Essay : Was women's participation in crusading more than simply as prostitutes or pilgrims?
When the First Crusade was declared, in 1095, by Pope Urban II, he did not expect that women would participate1. However the Crusade had many women responding to his call - nuns, prostitutes and married women that travelled with their husbands2.
The women that didn't go on Crusade and stayed at home played a strong role in supporting the crusade. Women helped to recruit men for the crusade as they were seen to have ‘encouraged their husbands or relations to take a crusade vow’3. If the women were enthusiastic about the crusade then that enthusiasm would transmit to their family and it would also pass onto their friends and then onto other families. The women’s enthusiasm for the crusade was very important as it helped to ‘favourably increase the ranks of crusaders’4.
Women who could not go on crusade themselves could participate in the crusade by providing financial support by giving donations. The women that took a crusading vow from the 13th century onwards could redeem that vow by providing financial support to the crusade5 and this was very importance in funding the crusade, since payment was ‘made on the spot and directly passed on to the local crusaders’6.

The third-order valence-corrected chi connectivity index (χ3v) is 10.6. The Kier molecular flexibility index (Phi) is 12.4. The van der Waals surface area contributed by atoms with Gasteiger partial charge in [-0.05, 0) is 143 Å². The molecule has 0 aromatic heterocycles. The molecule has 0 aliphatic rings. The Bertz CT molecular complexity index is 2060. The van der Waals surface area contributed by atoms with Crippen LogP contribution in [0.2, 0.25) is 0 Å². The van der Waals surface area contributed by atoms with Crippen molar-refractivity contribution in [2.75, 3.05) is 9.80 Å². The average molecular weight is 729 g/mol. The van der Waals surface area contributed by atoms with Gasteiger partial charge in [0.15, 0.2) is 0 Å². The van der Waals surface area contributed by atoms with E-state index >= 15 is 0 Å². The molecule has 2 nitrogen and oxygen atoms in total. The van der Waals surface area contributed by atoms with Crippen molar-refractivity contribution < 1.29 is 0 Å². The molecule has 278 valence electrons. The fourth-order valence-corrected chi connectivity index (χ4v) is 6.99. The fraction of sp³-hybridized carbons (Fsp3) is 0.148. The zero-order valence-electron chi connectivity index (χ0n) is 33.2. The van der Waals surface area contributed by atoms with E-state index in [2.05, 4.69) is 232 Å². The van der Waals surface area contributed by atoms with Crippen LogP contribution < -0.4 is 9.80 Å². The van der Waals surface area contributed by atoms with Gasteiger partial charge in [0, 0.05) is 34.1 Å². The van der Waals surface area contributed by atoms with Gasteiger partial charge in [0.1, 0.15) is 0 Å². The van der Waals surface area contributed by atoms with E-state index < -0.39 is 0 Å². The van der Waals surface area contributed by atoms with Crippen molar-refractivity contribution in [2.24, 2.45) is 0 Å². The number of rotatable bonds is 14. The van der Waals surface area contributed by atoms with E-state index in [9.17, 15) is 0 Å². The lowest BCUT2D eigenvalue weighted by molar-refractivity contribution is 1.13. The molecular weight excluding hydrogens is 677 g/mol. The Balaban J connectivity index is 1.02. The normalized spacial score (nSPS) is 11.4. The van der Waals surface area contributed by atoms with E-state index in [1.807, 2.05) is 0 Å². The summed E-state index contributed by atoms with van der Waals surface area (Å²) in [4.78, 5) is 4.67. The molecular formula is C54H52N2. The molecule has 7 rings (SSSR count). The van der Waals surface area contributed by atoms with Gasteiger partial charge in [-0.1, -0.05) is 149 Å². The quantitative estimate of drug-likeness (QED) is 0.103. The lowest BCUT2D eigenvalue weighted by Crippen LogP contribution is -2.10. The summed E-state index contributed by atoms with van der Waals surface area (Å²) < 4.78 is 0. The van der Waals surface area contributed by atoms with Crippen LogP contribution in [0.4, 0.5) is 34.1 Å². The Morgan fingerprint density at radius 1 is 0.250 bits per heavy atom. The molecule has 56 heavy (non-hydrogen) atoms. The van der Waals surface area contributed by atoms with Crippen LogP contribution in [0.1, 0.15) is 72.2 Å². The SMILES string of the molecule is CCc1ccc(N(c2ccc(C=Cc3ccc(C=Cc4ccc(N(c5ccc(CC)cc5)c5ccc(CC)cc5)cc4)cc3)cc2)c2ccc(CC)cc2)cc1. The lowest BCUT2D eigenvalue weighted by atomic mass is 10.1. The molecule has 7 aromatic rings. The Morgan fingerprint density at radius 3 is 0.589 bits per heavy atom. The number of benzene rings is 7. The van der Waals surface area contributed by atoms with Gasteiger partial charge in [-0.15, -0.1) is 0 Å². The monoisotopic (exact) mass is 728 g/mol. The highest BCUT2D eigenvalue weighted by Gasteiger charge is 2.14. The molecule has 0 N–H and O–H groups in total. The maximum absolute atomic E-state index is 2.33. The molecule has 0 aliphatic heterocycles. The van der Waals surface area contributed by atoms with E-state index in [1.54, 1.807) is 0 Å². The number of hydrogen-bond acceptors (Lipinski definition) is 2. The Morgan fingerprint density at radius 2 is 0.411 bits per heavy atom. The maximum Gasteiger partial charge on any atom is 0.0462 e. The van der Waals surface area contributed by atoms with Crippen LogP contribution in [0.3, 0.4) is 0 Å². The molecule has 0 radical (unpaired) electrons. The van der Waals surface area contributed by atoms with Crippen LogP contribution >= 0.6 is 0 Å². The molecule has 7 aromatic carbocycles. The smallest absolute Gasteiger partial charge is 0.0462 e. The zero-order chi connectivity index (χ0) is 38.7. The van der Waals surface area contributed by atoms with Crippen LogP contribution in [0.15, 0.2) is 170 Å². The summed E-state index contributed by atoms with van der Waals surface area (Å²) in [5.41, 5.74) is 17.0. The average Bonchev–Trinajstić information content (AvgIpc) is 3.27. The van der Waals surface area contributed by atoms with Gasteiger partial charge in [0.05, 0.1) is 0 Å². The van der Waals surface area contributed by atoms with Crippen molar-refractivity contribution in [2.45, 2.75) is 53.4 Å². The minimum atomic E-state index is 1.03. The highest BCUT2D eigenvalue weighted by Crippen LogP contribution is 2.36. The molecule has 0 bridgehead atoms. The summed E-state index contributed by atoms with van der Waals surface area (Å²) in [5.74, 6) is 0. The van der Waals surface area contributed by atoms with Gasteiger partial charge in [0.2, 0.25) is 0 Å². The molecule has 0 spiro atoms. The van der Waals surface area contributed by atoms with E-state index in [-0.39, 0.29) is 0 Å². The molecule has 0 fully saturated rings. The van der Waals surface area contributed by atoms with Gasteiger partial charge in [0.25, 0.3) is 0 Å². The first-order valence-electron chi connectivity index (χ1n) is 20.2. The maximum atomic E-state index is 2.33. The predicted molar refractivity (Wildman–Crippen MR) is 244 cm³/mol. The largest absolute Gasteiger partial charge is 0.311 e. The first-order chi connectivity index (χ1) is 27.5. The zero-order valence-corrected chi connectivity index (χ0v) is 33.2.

Some women that were left at home had the task of looking after their families and property. The mothers and wives ‘were left in charge of the often difficult and hazardous task of administering and defending family estates’7. Women could fight, but only in emergency situations, such as defending their castles and lands, when they were threatened, while their husbands were absent. There were many threats to the women that stayed at home: threat of lands being taken and the threat of rape. Some women were therefore seen to snatch up ‘weapons in defence of their homes when invaders threatened’8. This shows that there were many threats to the women that were left at home, and they could participate to the...